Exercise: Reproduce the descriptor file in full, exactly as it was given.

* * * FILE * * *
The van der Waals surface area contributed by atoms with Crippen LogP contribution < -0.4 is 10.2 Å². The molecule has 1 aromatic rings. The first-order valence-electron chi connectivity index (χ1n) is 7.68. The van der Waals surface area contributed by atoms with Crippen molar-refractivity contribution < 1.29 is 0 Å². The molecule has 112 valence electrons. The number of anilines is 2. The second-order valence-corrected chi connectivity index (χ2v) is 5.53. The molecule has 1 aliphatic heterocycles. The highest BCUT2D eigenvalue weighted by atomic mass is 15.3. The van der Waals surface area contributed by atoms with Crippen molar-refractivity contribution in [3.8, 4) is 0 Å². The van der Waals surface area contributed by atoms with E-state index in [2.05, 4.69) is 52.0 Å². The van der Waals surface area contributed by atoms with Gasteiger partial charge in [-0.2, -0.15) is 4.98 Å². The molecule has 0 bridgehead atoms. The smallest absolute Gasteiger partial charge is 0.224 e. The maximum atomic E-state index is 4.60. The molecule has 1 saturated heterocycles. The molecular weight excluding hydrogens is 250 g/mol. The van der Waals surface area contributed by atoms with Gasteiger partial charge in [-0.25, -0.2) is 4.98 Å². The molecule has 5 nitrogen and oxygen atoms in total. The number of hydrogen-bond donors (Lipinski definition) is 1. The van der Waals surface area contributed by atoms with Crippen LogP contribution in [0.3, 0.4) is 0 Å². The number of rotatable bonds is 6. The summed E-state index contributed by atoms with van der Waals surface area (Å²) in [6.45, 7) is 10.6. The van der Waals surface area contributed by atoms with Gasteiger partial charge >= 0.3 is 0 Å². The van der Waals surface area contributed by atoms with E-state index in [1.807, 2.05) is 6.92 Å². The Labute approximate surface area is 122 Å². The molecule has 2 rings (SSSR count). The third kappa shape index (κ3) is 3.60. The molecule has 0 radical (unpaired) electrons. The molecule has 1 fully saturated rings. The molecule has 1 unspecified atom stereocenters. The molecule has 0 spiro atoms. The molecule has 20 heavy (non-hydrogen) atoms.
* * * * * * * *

The van der Waals surface area contributed by atoms with Crippen LogP contribution < -0.4 is 10.2 Å². The molecule has 1 aromatic rings. The first-order valence-electron chi connectivity index (χ1n) is 7.68. The van der Waals surface area contributed by atoms with Crippen molar-refractivity contribution < 1.29 is 0 Å². The molecule has 112 valence electrons. The number of anilines is 2. The second-order valence-corrected chi connectivity index (χ2v) is 5.53. The molecule has 1 aliphatic heterocycles. The highest BCUT2D eigenvalue weighted by atomic mass is 15.3. The van der Waals surface area contributed by atoms with Crippen molar-refractivity contribution in [3.8, 4) is 0 Å². The van der Waals surface area contributed by atoms with E-state index in [2.05, 4.69) is 52.0 Å². The van der Waals surface area contributed by atoms with Gasteiger partial charge in [-0.2, -0.15) is 4.98 Å². The molecule has 0 bridgehead atoms. The smallest absolute Gasteiger partial charge is 0.224 e. The maximum atomic E-state index is 4.60. The molecule has 1 saturated heterocycles. The molecular weight excluding hydrogens is 250 g/mol. The van der Waals surface area contributed by atoms with Gasteiger partial charge in [-0.25, -0.2) is 4.98 Å². The molecule has 5 nitrogen and oxygen atoms in total. The number of hydrogen-bond donors (Lipinski definition) is 1. The van der Waals surface area contributed by atoms with Crippen LogP contribution in [0.3, 0.4) is 0 Å². The number of rotatable bonds is 6. The summed E-state index contributed by atoms with van der Waals surface area (Å²) in [6.45, 7) is 10.6. The van der Waals surface area contributed by atoms with Gasteiger partial charge >= 0.3 is 0 Å². The van der Waals surface area contributed by atoms with E-state index in [1.807, 2.05) is 6.92 Å². The Labute approximate surface area is 122 Å². The molecule has 2 rings (SSSR count). The third kappa shape index (κ3) is 3.60. The molecule has 0 radical (unpaired) electrons. The molecule has 1 fully saturated rings. The molecule has 1 unspecified atom stereocenters. The molecule has 0 spiro atoms. The molecule has 20 heavy (non-hydrogen) atoms.